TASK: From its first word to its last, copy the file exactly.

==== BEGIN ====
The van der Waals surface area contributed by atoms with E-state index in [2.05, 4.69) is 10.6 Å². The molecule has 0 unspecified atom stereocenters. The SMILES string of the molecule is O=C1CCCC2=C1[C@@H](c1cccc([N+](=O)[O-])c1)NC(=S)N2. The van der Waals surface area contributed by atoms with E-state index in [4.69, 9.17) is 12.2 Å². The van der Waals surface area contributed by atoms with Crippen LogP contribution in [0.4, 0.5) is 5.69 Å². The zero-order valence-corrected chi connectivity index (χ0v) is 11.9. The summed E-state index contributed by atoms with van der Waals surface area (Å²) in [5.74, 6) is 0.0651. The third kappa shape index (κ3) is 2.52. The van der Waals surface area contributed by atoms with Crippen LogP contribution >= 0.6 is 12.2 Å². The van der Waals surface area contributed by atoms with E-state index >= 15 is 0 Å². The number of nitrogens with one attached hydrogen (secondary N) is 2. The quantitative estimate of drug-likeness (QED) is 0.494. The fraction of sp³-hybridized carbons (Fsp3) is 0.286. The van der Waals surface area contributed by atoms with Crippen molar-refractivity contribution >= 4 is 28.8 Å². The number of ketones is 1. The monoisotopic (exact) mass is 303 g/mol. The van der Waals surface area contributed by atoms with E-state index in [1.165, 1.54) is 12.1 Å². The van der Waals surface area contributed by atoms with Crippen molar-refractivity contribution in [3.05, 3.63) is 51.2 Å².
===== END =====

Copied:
The van der Waals surface area contributed by atoms with E-state index in [2.05, 4.69) is 10.6 Å². The molecule has 0 unspecified atom stereocenters. The SMILES string of the molecule is O=C1CCCC2=C1[C@@H](c1cccc([N+](=O)[O-])c1)NC(=S)N2. The van der Waals surface area contributed by atoms with E-state index in [4.69, 9.17) is 12.2 Å². The van der Waals surface area contributed by atoms with Crippen LogP contribution in [0.4, 0.5) is 5.69 Å². The zero-order valence-corrected chi connectivity index (χ0v) is 11.9. The summed E-state index contributed by atoms with van der Waals surface area (Å²) in [5.74, 6) is 0.0651. The third kappa shape index (κ3) is 2.52. The van der Waals surface area contributed by atoms with Crippen LogP contribution >= 0.6 is 12.2 Å². The van der Waals surface area contributed by atoms with E-state index >= 15 is 0 Å². The number of nitrogens with one attached hydrogen (secondary N) is 2. The quantitative estimate of drug-likeness (QED) is 0.494. The fraction of sp³-hybridized carbons (Fsp3) is 0.286. The van der Waals surface area contributed by atoms with Crippen molar-refractivity contribution >= 4 is 28.8 Å². The number of ketones is 1. The monoisotopic (exact) mass is 303 g/mol. The van der Waals surface area contributed by atoms with E-state index in [1.165, 1.54) is 12.1 Å². The van der Waals surface area contributed by atoms with Crippen molar-refractivity contribution in [3.05, 3.63) is 51.2 Å².